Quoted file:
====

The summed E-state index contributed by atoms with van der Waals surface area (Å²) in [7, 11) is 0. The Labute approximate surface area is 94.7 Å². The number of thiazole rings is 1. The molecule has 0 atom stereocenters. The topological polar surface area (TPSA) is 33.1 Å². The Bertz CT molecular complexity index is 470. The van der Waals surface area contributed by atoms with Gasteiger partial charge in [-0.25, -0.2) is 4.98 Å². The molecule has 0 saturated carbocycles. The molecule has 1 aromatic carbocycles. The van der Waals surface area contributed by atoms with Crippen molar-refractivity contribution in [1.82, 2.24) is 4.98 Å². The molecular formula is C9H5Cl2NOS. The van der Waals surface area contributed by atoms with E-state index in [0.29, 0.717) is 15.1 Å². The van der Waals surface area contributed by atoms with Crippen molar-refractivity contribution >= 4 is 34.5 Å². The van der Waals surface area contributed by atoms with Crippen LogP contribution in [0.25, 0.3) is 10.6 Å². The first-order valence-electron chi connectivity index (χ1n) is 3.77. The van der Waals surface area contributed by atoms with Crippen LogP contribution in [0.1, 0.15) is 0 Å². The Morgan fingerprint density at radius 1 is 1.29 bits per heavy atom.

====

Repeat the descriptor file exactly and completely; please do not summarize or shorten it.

The summed E-state index contributed by atoms with van der Waals surface area (Å²) in [7, 11) is 0. The Labute approximate surface area is 94.7 Å². The number of thiazole rings is 1. The molecule has 0 atom stereocenters. The topological polar surface area (TPSA) is 33.1 Å². The Bertz CT molecular complexity index is 470. The van der Waals surface area contributed by atoms with Gasteiger partial charge in [-0.25, -0.2) is 4.98 Å². The molecule has 0 saturated carbocycles. The molecule has 1 aromatic carbocycles. The van der Waals surface area contributed by atoms with Crippen molar-refractivity contribution in [1.82, 2.24) is 4.98 Å². The molecular formula is C9H5Cl2NOS. The van der Waals surface area contributed by atoms with E-state index in [0.29, 0.717) is 15.1 Å². The van der Waals surface area contributed by atoms with Crippen molar-refractivity contribution >= 4 is 34.5 Å². The van der Waals surface area contributed by atoms with Crippen LogP contribution in [0.25, 0.3) is 10.6 Å². The first-order valence-electron chi connectivity index (χ1n) is 3.77. The van der Waals surface area contributed by atoms with Crippen LogP contribution in [0.1, 0.15) is 0 Å². The Morgan fingerprint density at radius 1 is 1.29 bits per heavy atom.